Sign up for our free newsletter
Free D.C. news, delivered to your inbox daily.
The D.C. Council’s Health and Human Services Committee has moved forward a controversial bill that would permit certain terminally ill patients to end their lives in advance of natural death more than a year and a half after it was originally proposed.
On Wednesday, three of the committee’s five members voted in the affirmative for the “Death with Dignity Act,” modeled off an Oregon law that has been in effect for almost two decades. As drafted, the bill would let adult patients of sound mind who have life expectancies of less than six months remaining access medication that would facilitate death, so long as they have consulted with a physician and made both oral and written requests for such a prescription. The measure contains language protecting medical professionals from liability as well as opt-out provisions.
The bill now moves to the full Council, which is set to consider it on Oct. 18, according to Ward 7 Councilmember and health chair Yvette Alexander. If it’s ultimately approved and signed into law, the District would join Oregon, Washington, Vermont, and California as jurisdictions that have legalized assisted death. During her remarks in opposition to the measure, Alexander listed 22 other states where something similar failed to pass muster.
In committee, the proposal saw less debate than individual members’ scripted remarks. Still, the upvote came as a victory for right-to-die advocates.
“As a matter of basic principle, I believe that adults should be able to make choices about their own lives and bodies,” said At-Large Councilmember David Grosso, who voted for the measure after noting several concerns with the bill like the possibility of coercion and arbitrary insurance coverage. “It is hard for me to imagine telling a person in the final moments of their life that they must continue to fight if they desire to end things on their own terms.”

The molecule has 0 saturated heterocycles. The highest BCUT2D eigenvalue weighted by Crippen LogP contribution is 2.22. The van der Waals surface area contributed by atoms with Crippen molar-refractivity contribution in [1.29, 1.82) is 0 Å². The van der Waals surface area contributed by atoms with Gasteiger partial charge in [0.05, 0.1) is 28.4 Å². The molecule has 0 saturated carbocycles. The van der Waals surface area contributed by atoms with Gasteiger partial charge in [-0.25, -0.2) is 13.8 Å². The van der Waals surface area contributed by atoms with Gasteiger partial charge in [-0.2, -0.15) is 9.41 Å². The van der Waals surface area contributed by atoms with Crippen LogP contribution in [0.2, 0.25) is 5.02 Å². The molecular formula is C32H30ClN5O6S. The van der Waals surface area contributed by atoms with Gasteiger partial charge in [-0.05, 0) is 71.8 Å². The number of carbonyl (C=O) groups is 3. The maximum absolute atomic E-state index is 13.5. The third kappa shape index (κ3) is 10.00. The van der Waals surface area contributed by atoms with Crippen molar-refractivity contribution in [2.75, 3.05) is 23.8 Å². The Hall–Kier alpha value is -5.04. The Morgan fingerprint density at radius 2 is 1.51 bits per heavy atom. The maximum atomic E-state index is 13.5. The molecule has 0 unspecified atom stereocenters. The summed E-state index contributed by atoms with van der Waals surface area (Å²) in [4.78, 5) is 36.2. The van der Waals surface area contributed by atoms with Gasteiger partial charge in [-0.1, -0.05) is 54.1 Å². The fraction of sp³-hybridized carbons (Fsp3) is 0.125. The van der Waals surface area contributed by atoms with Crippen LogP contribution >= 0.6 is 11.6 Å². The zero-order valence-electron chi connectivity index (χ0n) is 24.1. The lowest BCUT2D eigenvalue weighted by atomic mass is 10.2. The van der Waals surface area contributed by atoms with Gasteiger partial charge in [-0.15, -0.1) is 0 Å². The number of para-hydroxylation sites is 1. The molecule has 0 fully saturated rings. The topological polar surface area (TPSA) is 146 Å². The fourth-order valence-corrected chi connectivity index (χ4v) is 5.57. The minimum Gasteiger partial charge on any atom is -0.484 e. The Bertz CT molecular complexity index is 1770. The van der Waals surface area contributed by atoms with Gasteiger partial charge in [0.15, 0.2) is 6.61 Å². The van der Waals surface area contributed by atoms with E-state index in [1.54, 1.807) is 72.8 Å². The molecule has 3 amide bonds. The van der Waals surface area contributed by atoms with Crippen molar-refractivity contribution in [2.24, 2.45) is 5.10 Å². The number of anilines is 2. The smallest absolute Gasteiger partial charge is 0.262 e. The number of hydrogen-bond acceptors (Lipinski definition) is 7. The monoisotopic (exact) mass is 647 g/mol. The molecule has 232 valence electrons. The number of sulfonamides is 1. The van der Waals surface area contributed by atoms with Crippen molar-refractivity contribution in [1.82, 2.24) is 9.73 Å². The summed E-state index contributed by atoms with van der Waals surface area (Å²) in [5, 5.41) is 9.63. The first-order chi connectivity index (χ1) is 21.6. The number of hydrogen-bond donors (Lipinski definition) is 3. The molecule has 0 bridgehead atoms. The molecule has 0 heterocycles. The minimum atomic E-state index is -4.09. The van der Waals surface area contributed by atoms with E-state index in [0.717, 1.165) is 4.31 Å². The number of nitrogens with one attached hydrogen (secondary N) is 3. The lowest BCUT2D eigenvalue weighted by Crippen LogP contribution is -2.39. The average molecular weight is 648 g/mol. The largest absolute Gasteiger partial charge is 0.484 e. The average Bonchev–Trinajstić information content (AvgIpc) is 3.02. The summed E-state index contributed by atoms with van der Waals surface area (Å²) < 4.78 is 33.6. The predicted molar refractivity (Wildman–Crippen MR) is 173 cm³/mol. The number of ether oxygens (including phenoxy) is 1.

Alexander takes issue with the present bill’s “lack of oversight” during the administration of a lethal drug, the “difficulty of predicting” the final window of a person’s life, and pressure on doctors to “engage in behavior in contraction with the Hippocratic Oath.” She added that D.C. should hold a ballot initiative on assisted death rather than act through legislation: “Our residents should be able to decide whether this option should be available.”
Ward 1 Councilmember Brianne Nadeau, who also voted against the bill, said physicians’ concerns caused her to oppose the measure as well because “those with the least access to healthcare are the most likely to get a late-stage diagnosis” and may think death their best option.
For Ward 8 Councilmember LaRuby May, the decision came down to equity. “Many of the residents I represent wouldn’t have the option to move to Oregon” or a similar state if they were to choose to die, May said. “This is not suicide. This is not a suicide bill.”
Ward 3 Councilmember Mary Cheh, who introduced the legislation, said she did so to “give dying patients greater choice and control over their final moments.” She pointed out that about one-third of the patients who are eligible for Oregon’s assisted-death program and go through the medical consultation process take the medication.
“We’re not rushing headlong into the abyss,” she said. “What this bill will do is give dying patients agency and respect.”